The Brian Williams’ stolen valor scandal has moved to page A1 of the New York Times and in the worst possible way. The Times is questioning the veracity of the NBC anchor’s on-air apology during Wednesday’s edition of the NBC Nightly News. “On Thursday [after his apology],” The New York Times writes, “his real problems started.”
In his apology, Mr. Williams said that he had been on a different helicopter, behind the one that had sustained fire, and that he had inadvertently “conflated” the two.
Williams’ claim Wednesday night that he was “in a following aircraft” gives the false impression that he was right behind or in the formation with the Chinook that was in fact shot down. The truth, according to at least 4 military witnesses, is that he was at least 30 minutes behind. Therefore he did not even see the RPG hit. Therefore there was nothing to “conflate.”
It is hard to argue that putting yourself into an event you witnessed is conflating — though some like Politico’s Dylan Byers are trying to make that case. If Williams didn’t even see the hit, if he was 30 minutes behind the chopper that was hit, no rational person can claim that’s conflating. It’s lying. And that means his apology was wildly misleading.
This is where things get interesting. The New York Times interviewed two veterans claiming to be the pilots of Williams’ chopper. The story they tell is vastly different from a pilot interviewed Thursday by two CNN anchors. Here’s the New York Times version:
Mr. Summerlin [the pilot of the chopper shot down by the RPG] said that Mr. Williams’s helicopter was part of a different mission and at least 30 minutes behind theirs. His account is supported by two of the pilots of Mr. Williams’s own helicopter, Christopher Simeone and Allan Kelly, who said in an interview that they did not recall their convoy of helicopters coming under fire. After the initial piece aired on NBC in 2003, Mr. Summerlin and his crew went looking for reporters on their base in Kuwait to tell them about the inaccuracies in Mr. Williams’s reporting. Instead, they wound up leaving notes in several news vans encouraging them to get in touch. Years later, they were still frustrated by Mr. Williams’s recounting.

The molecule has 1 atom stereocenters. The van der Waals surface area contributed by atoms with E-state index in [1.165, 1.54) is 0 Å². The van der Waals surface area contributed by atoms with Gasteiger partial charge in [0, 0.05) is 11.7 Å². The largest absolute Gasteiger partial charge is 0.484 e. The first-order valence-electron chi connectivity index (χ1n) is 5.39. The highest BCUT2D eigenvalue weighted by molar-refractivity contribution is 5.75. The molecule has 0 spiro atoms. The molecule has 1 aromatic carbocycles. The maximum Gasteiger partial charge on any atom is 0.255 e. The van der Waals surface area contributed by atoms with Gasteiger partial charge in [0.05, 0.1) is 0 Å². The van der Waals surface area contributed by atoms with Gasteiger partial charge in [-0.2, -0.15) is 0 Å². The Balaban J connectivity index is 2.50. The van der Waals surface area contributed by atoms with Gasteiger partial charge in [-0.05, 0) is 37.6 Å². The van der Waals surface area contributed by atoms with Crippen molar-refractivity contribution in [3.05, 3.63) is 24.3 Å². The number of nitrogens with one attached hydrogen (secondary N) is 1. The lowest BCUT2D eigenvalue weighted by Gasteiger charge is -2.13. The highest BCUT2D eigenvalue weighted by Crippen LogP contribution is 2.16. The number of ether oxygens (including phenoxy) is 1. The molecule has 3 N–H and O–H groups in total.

“When he was on the air on the Letterman show, I was going crazy,” Mr. Simeone said. “I was thinking ‘This guy is such a liar and everyone believes it.’ ”
The pilots also claim they repeatedly tried to notify the media that Williams was lying, going as far back as 2003 when Williams first reported on the story.
CNN, however, repeatedly identified an Army pilot named Rich Krell as the man “who was piloting the Chinook that Williams was on.” Krell’s narrative is much different and much friendlier to Williams. Krell told CNN that the helicopter Williams was on did take some small arms fire.
Krell also told CNN’s Brian Stelter that Williams’ Chinook was in a formation with the one hit by the RPG and that Williams was in a position to see the RPG hit:
Williams was in the back of Krell’s aircraft along with three other NBC staffers. Krell referred to his Chinook as the “second bird” in the formation. The “first bird,” right in front of the “second bird,” was struck by the RPG.
Due to his seat in the back, Williams was most likely unable to witness the RPG attack, Krell said.
All three of the helicopters were hit by small arms fire, Krell said, supporting Williams’ past claims about that.
While there’s little doubt Krell was “a” pilot and “a” pilot at one time for Brian Williams, evidence is mounting that he was not the pilot during the incident in question.
Krell reached out to CNN’s Stelter via Twitter. As of today, it looks as though Krell has deleted his entire Twitter account.
Follow John Nolte on Twitter @NolteNC